Interest rates set to head south again

New Delhi, February 3: | Updated: Feb 4 2002, 05:30am hrs
Led by the small savings the downward journey of interest rates is set to continue in the forthcoming Budget. Though it is almost certain that the Budget will change the administration of the small savings schemes, the extent of interest rate cuts and removal of tax benefits on them are likely to be decided more by political considerations like adverse public reactions than economic logic.

Finance minister Yashwant Sinha had effected a 1.5 per cent reduction in the administered interest rates in the current budget and also said he would explore the possibility of unveiling a better administrative system for managing these rates. Following this, interest rates on provident fund and other schemes came down from 11 per cent to 9.5 per cent. However, this is still higher than the average yield on the government securities.

North Block sources, however, pointed out that the recommendations of the committee headed by RBI deputy governor YV Reddy on administered interest rates was likely to be adopted as the the base model for administration of small savings and provident funds in the coming years. They also said the ultimate objective of establishing a rational interest rate regime and removal of tax sops were to give the small investors a choice between the fixed and floating rates at the time of their entry. However, provident funds (PPF, GPF and EPF) were expected to remain out of this proposed option, they added.

The Reddy panel has recommended that the interest rate on small savings be benchmarked to the return on government securities of the similar maturity periods. Interest rates on PPF could be benchmarked to average the secondary market yield on government securities having a residual maturity of around 10 years, the report said, adding the interest rates on other administered schemes like GPF and EPF might follow the principle applicable to PPF.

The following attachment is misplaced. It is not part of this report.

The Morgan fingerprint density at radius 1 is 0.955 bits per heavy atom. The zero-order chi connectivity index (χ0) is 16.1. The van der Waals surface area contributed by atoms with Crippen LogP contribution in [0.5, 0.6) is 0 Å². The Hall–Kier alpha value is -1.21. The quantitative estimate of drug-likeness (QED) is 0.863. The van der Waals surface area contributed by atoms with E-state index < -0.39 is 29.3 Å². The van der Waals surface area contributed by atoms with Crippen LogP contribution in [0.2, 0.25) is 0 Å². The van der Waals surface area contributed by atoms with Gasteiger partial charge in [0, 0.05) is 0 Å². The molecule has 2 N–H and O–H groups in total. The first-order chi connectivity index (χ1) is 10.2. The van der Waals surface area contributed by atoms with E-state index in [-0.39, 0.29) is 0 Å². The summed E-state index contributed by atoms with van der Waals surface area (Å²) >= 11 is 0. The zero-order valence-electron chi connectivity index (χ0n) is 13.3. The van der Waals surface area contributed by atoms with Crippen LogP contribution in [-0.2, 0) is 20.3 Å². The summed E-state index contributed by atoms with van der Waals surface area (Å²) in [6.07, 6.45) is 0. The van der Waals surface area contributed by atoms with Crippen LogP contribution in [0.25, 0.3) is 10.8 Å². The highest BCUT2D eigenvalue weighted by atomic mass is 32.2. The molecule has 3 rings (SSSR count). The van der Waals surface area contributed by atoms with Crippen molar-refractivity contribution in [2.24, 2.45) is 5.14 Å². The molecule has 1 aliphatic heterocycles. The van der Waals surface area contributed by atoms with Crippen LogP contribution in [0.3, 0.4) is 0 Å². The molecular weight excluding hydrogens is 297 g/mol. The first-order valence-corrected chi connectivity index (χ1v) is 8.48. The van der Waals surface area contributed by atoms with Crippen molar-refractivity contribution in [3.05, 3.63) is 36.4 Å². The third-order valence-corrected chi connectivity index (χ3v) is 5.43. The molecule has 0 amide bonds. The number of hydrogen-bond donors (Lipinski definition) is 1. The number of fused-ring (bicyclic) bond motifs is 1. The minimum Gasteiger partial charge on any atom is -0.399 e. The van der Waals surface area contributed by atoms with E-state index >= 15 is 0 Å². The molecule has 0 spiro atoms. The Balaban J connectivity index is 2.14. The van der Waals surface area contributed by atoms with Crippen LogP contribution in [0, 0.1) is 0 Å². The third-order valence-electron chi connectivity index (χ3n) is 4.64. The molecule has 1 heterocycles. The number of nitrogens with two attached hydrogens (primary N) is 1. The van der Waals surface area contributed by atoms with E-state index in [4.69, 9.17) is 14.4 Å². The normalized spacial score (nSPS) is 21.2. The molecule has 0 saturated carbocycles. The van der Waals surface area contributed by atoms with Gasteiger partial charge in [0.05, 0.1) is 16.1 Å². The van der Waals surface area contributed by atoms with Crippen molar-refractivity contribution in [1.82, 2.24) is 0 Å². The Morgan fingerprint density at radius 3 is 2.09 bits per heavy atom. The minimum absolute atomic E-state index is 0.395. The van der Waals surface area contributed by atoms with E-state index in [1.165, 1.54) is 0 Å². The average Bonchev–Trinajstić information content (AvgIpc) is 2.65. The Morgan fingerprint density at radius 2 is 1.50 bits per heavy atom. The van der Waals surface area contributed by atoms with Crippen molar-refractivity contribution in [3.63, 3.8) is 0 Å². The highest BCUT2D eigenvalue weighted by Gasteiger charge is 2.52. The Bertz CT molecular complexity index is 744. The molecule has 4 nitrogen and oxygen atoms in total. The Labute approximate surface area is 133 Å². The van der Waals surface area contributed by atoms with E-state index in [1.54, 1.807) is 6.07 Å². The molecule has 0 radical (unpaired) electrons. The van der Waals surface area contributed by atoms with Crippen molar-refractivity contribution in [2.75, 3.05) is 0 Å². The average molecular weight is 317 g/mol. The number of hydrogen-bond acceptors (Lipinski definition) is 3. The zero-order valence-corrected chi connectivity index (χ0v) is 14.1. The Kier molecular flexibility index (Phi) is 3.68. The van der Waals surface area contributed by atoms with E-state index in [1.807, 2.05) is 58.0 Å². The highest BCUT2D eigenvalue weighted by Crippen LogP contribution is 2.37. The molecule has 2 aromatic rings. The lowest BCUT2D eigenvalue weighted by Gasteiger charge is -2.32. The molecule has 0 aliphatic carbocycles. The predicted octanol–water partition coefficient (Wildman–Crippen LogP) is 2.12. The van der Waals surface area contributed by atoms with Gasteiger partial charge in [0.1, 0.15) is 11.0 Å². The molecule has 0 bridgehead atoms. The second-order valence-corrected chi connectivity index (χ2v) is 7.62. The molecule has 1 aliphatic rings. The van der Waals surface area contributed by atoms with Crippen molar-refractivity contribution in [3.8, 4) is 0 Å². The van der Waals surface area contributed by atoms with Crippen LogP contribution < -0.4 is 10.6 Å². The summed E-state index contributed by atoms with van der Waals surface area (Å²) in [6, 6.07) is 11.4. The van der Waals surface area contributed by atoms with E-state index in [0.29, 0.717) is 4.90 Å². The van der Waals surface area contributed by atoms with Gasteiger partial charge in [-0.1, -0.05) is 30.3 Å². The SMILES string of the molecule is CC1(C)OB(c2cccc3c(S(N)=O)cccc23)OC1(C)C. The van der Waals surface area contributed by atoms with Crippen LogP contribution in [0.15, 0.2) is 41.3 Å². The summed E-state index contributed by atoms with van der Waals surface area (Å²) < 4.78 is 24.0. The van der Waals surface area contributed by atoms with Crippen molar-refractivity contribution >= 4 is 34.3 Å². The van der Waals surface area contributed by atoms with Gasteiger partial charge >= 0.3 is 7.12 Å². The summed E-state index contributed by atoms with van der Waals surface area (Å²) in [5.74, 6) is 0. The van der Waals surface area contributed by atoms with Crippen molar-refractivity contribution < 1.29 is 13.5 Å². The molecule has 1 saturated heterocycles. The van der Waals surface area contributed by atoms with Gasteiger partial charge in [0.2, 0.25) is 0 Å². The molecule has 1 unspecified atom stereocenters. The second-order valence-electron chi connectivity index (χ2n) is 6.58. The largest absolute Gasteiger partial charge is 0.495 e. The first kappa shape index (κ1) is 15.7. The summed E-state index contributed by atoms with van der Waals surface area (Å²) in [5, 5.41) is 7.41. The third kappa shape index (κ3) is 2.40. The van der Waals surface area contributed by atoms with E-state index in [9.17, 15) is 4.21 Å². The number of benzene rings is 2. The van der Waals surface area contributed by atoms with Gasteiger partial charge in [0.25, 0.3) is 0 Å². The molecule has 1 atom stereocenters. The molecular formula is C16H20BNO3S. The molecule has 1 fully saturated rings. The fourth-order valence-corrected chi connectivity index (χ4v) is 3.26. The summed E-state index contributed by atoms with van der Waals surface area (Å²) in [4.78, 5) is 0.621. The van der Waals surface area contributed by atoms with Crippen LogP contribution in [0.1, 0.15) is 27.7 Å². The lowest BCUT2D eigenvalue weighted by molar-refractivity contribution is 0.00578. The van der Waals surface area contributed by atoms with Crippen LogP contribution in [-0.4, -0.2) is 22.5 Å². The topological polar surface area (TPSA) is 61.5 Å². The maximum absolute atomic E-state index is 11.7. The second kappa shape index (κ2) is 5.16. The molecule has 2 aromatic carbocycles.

The committee has also said the spread over the benchmark yields for fixing the interest rates on the small saving schemes might have to be suitably calibrated, subject to a maximum of 50 basis points, depending on the maturity and liquidity of the instrument. This should be done keeping in view of the interest of the savers, particularly for long-term instruments.

The committee has further observed that the present system of direct management of the long-term funds by the public sector and fixing of administered interest rates with all tax advantages would not be sustainable in the medium-term, as most of these funds, in future, were expected to be privately managed with larger and diversified investment portfolios. u

The medium-term objective of the government should be to spell out a well-conceived investment policy to facilitate switching over to fully-funded long-term saving schemes managed independently and professionally and aimed at promoting growth, besides meeting genuine investment demands in the economy, the report said.